Creativity on St. Brigid’s Eve

I was scrolling through my feed last night and came upon this poem.

St. Brigid’s Eve
This night,
they would hang the cloths
for birthing and healing
over the thorn branches
for her blessing,
that as she walked the land
the divine dew, twice sanctified
by the dawn and the day both,
might soak them sacred again
and enrich them with this vigil’s virtue
for the passing of all pain.
This night,
they would sweep the hearth and house
and bless the barn and the beasts,
settling the kine as Queens
in the golden hay of gratitude
for their animal alchemy.
This night,
they would leave out
the old gifts of grace,
the milk and the salt and the bread,
and light the lamp in the window
with love for her,
their princess, passing in peace.
This night,
the stranger that knocked
would be welcomed and warmed,
invited to stretch their feet
before the fire
and offer a story to the circle.
This night,
as the Moon rose over the mountains
the old songs were sung,
and the women watched and waited
plaiting the rushes and the reeds
into ancient patterns of power.
This night,
as all surrender to sleep
she walks the land lightly,
breathing blessing,
over barn and beast and babe,
she who fears no dark,
goddess named and God re-born,
by water and fire and blood,
in the Three who are One.
This night,
our ancient Abbess
and lady of the Light,
of Kildare’s
Oaken cell,
she whose cloak enfolds
the land she loves
comes by.
For this night,
is Brigid’s
night.

When I read it then, and when I read it now, I am filled with a desire to know this princess who fears no dark, receive her blessing, feel the power of the plaited cross, and be enfolded in her cloak. I’ve been praying to Saint Brigid for some time now — introduced to her by lovely Irish priests we’ve been watching preach online during the pandemic.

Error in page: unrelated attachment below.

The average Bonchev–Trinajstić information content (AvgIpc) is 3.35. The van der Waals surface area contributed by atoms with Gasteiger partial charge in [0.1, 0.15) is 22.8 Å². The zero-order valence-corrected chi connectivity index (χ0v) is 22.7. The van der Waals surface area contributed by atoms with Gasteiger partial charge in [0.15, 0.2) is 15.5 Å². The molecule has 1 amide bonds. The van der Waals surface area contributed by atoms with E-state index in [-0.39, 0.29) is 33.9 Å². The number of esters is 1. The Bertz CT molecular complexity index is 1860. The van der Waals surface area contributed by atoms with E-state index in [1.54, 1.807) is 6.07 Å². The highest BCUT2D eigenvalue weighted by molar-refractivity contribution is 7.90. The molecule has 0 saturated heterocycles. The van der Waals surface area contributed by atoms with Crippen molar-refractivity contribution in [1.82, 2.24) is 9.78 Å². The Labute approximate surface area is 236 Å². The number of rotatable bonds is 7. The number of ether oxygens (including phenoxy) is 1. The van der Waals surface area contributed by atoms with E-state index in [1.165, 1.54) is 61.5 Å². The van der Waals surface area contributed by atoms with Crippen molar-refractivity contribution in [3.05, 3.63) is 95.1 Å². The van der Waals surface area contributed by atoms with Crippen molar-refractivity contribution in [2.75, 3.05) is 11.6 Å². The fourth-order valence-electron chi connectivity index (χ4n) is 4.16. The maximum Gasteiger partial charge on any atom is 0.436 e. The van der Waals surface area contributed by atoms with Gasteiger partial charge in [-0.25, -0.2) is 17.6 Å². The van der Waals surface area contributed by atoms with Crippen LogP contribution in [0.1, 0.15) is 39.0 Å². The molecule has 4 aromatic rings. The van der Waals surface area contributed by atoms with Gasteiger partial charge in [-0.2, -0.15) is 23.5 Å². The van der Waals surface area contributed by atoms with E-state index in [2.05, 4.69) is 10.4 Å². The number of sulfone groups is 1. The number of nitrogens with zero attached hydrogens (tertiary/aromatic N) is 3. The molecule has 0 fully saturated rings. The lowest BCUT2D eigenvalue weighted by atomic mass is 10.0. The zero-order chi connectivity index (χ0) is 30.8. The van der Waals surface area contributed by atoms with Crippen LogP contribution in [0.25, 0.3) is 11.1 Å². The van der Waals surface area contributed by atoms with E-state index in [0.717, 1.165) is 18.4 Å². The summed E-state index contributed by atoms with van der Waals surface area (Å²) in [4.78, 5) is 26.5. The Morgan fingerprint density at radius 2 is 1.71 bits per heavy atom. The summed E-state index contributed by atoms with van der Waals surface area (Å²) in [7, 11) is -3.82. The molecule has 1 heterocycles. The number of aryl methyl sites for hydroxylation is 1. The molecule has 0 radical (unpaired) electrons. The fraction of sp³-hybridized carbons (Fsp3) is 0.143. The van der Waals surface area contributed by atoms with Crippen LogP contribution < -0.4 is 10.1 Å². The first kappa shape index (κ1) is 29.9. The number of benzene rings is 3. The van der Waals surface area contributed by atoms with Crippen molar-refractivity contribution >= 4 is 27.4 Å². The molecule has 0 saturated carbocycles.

Providentially last night was the St. Brigid’s eve. I wanted very much to make St. Brigid’s cross.

Typically the cross is made with reeds — which interestingly enough are pulled rather than cut. I have yet to discover why, but, I liked the idea of pulling some from one of our hiking jaunts. It was, however, cold and beginning to snow, so, my mind turned to what I had in my home that might work instead. Nothing organic immediately came to mind.

The acrylic paint lying by my chair caught my eye and imagination. I could paint a sheet of watercolor paper, cut it into strips, and plait my cross with these handmade paper reeds. I chose various shades of greens and some metallic gold, and set to work with an old gift card as my painting tool.

I placed the paint with joyful abandon — layering colors one on top of another. The blank page didn’t give me the least worry. But the finished product felt so lovely I didn’t immediately want to cut it.

Instead, I pulled another sheet from the pad and began to experiment. Should I cut long-ways or short-ways? Would the construction of the paper influence how each strip laid? How thin should I make each strip? How many do I need to create the cross? Would the longer strips be more appropriately proportioned for the task? After a bit of playing and noticing, I decided on long strips. I grabbed some tools — a bone folder, and a doubled pointed knitting needle – and set to plaiting.